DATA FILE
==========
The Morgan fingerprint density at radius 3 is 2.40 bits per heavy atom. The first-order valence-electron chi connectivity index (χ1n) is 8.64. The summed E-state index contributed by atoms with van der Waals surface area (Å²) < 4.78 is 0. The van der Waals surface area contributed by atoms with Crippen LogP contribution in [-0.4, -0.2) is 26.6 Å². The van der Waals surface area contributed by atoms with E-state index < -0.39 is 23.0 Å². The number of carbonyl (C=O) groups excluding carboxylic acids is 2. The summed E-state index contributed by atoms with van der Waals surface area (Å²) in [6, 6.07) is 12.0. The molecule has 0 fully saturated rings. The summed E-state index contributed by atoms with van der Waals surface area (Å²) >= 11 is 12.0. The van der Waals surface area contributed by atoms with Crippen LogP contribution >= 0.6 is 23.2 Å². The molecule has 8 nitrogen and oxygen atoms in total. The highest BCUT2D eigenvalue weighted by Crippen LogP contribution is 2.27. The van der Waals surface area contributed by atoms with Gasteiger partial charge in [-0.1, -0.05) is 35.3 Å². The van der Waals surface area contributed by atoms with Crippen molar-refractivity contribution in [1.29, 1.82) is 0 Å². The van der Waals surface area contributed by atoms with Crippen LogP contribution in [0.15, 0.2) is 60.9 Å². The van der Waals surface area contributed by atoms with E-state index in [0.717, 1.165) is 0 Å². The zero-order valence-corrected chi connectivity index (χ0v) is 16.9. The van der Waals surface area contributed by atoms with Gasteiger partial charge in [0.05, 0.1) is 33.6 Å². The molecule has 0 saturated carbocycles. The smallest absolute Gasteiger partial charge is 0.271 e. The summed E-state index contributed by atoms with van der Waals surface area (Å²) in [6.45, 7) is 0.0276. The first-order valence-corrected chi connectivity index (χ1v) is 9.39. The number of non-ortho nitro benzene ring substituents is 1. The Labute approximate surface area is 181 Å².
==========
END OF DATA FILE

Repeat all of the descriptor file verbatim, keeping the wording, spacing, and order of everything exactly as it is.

The Morgan fingerprint density at radius 3 is 2.40 bits per heavy atom. The first-order valence-electron chi connectivity index (χ1n) is 8.64. The summed E-state index contributed by atoms with van der Waals surface area (Å²) < 4.78 is 0. The van der Waals surface area contributed by atoms with Crippen LogP contribution in [-0.4, -0.2) is 26.6 Å². The van der Waals surface area contributed by atoms with E-state index < -0.39 is 23.0 Å². The number of carbonyl (C=O) groups excluding carboxylic acids is 2. The summed E-state index contributed by atoms with van der Waals surface area (Å²) in [6, 6.07) is 12.0. The molecule has 0 fully saturated rings. The summed E-state index contributed by atoms with van der Waals surface area (Å²) >= 11 is 12.0. The van der Waals surface area contributed by atoms with Crippen LogP contribution >= 0.6 is 23.2 Å². The molecule has 8 nitrogen and oxygen atoms in total. The highest BCUT2D eigenvalue weighted by Crippen LogP contribution is 2.27. The van der Waals surface area contributed by atoms with Gasteiger partial charge in [-0.1, -0.05) is 35.3 Å². The van der Waals surface area contributed by atoms with Crippen molar-refractivity contribution in [1.29, 1.82) is 0 Å². The van der Waals surface area contributed by atoms with Crippen LogP contribution in [0.15, 0.2) is 60.9 Å². The van der Waals surface area contributed by atoms with E-state index in [0.717, 1.165) is 0 Å². The zero-order valence-corrected chi connectivity index (χ0v) is 16.9. The van der Waals surface area contributed by atoms with Gasteiger partial charge in [0.05, 0.1) is 33.6 Å². The molecule has 0 saturated carbocycles. The smallest absolute Gasteiger partial charge is 0.271 e. The summed E-state index contributed by atoms with van der Waals surface area (Å²) in [6.45, 7) is 0.0276. The first-order valence-corrected chi connectivity index (χ1v) is 9.39. The number of non-ortho nitro benzene ring substituents is 1. The Labute approximate surface area is 181 Å².